• Heavy metals—Especially harmful to children, the neurotoxin mercury can permanently impair memory, learning centers and behavior; and lead can affect brain development, reduce IQ and attention span, and increase antisocial behavior. Lead exposure is also linked to anemia, hypertension and impaired kidney function, and it’s toxic to the reproductive organs and the immune system. Avoid using lead-based paints, limit consumption of fish and other seafood, and use a lead-reducing water filter (especially if your home has lead water pipes).
  • Persistent Organic Pollutants (or POPs)—These include dioxins, PCBs (poly chlorinated biphenyls) and many kinds of pesticides, which accumulate in the bodies of organisms that inhale or ingest them. They travel through air, water and soil, making their way up the food chain, and can remain in the body for a long time. Even limited exposure to them can cause serious problems like sterility and birth defects. Avoid chemical pesticides as well as products made from PVC plastic (with the “3” chasing-arrows symbol). Never burn any kind of plastic, and avoid using plastic bags and bleached and/or coated paper plates.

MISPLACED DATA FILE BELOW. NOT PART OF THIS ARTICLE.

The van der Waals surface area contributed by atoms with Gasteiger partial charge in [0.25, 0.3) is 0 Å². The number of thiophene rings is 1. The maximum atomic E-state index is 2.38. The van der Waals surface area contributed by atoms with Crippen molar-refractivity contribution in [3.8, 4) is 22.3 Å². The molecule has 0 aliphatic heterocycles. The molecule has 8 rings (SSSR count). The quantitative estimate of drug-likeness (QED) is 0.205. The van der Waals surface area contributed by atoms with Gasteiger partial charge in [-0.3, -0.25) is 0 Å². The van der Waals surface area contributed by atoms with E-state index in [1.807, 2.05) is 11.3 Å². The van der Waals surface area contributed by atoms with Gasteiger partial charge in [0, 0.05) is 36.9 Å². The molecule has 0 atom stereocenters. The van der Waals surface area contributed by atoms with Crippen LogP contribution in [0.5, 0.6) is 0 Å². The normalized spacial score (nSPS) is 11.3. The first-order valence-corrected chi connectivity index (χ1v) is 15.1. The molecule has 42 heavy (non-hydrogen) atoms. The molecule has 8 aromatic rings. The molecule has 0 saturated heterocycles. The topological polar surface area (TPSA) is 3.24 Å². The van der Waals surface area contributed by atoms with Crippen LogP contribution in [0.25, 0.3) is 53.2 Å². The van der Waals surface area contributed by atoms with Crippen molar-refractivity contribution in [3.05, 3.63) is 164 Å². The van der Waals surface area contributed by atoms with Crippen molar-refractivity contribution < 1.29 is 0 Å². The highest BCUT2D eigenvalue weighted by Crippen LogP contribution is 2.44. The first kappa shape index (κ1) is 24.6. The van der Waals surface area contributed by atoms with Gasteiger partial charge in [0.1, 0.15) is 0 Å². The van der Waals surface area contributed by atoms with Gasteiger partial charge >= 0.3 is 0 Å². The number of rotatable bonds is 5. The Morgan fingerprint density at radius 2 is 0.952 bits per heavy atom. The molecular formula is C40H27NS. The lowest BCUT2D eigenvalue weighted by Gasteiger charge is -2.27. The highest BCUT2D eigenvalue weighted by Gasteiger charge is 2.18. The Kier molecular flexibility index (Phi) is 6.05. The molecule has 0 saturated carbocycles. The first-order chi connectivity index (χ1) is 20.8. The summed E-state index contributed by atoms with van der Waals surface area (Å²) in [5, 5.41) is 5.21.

Even though the combined effect of these classes of chemicals on individuals hasn’t been widely studied, based on what is known about their individual effects it probably isn’t good.

What Can I Do?

Body Burden testing could provide an idea of which chemicals may be lurking inside your body, but it can’t predict with 100% accuracy how your Body Burden will affect you. The good news is there are lots of things you can do to help reduce your Body Burden. For example:

  • Read labels of products you buy. Be alert to any known carcinogens or dangerous ingredients.
  • Eat less processed food and more foods high in antioxidants.
  • Select organic varieties of foods normally linked with high pesticide residues.
  • Choose only low-PCB and low-mercury seafood.
  • Consider taking an antioxidant multivitamin-mineral every day.
  • Drink only filtered water—and lots of it.
  • Never microwave anything in plastic.
  • Avoid artificial fragrances.
  • Dust often.
  • Avoid harmful chemicals in cleaning products.
  • Take a steam or sauna bath occasionally to sweat out toxins.
  • Get rid of non-stick cookware that’s scratched or damaged.
  • Open your windows to let fresh air in.
  • On hot days, let your car air out before getting in.
  • Avoid breathing gasoline fumes.
comment_2This is just a short list of steps you can take to reduce your Body Burden. What other ways can you think of to reduce the toxic load we all carry around? We’d love to hear your ideas; just leave a comment below.

Resources:

What causes Body Burden?

View Results
 
Too many sweets:
 
2%
Toxic chemicals:
 
98%
Total Votes:
281
24+